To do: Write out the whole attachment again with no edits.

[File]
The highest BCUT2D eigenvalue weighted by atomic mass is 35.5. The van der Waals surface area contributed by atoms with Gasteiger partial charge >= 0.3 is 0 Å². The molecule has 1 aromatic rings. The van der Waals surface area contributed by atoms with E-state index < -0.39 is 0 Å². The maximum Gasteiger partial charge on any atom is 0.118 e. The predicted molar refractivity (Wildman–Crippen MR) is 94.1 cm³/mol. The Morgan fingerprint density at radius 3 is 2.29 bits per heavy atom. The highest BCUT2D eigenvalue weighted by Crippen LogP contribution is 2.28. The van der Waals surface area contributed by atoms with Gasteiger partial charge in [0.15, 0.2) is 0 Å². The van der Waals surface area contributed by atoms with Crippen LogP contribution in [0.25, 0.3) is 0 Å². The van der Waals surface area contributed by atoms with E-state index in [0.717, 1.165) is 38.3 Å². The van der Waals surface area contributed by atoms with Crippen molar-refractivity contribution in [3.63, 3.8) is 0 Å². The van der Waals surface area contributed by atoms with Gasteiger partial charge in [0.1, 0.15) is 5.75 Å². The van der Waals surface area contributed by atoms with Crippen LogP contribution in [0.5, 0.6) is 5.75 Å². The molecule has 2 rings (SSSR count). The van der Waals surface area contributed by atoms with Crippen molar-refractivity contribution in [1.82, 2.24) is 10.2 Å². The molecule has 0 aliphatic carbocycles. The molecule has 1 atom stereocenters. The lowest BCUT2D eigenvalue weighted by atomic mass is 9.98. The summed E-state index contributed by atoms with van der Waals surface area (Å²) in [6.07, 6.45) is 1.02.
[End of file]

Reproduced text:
The highest BCUT2D eigenvalue weighted by atomic mass is 35.5. The van der Waals surface area contributed by atoms with Gasteiger partial charge >= 0.3 is 0 Å². The molecule has 1 aromatic rings. The van der Waals surface area contributed by atoms with E-state index < -0.39 is 0 Å². The maximum Gasteiger partial charge on any atom is 0.118 e. The predicted molar refractivity (Wildman–Crippen MR) is 94.1 cm³/mol. The Morgan fingerprint density at radius 3 is 2.29 bits per heavy atom. The highest BCUT2D eigenvalue weighted by Crippen LogP contribution is 2.28. The van der Waals surface area contributed by atoms with Gasteiger partial charge in [0.15, 0.2) is 0 Å². The van der Waals surface area contributed by atoms with Crippen LogP contribution in [0.25, 0.3) is 0 Å². The van der Waals surface area contributed by atoms with E-state index in [0.717, 1.165) is 38.3 Å². The van der Waals surface area contributed by atoms with Crippen molar-refractivity contribution in [3.63, 3.8) is 0 Å². The van der Waals surface area contributed by atoms with Gasteiger partial charge in [0.1, 0.15) is 5.75 Å². The van der Waals surface area contributed by atoms with Crippen LogP contribution in [0.5, 0.6) is 5.75 Å². The molecule has 2 rings (SSSR count). The van der Waals surface area contributed by atoms with Crippen molar-refractivity contribution in [1.82, 2.24) is 10.2 Å². The molecule has 0 aliphatic carbocycles. The molecule has 1 atom stereocenters. The lowest BCUT2D eigenvalue weighted by atomic mass is 9.98. The summed E-state index contributed by atoms with van der Waals surface area (Å²) in [6.07, 6.45) is 1.02.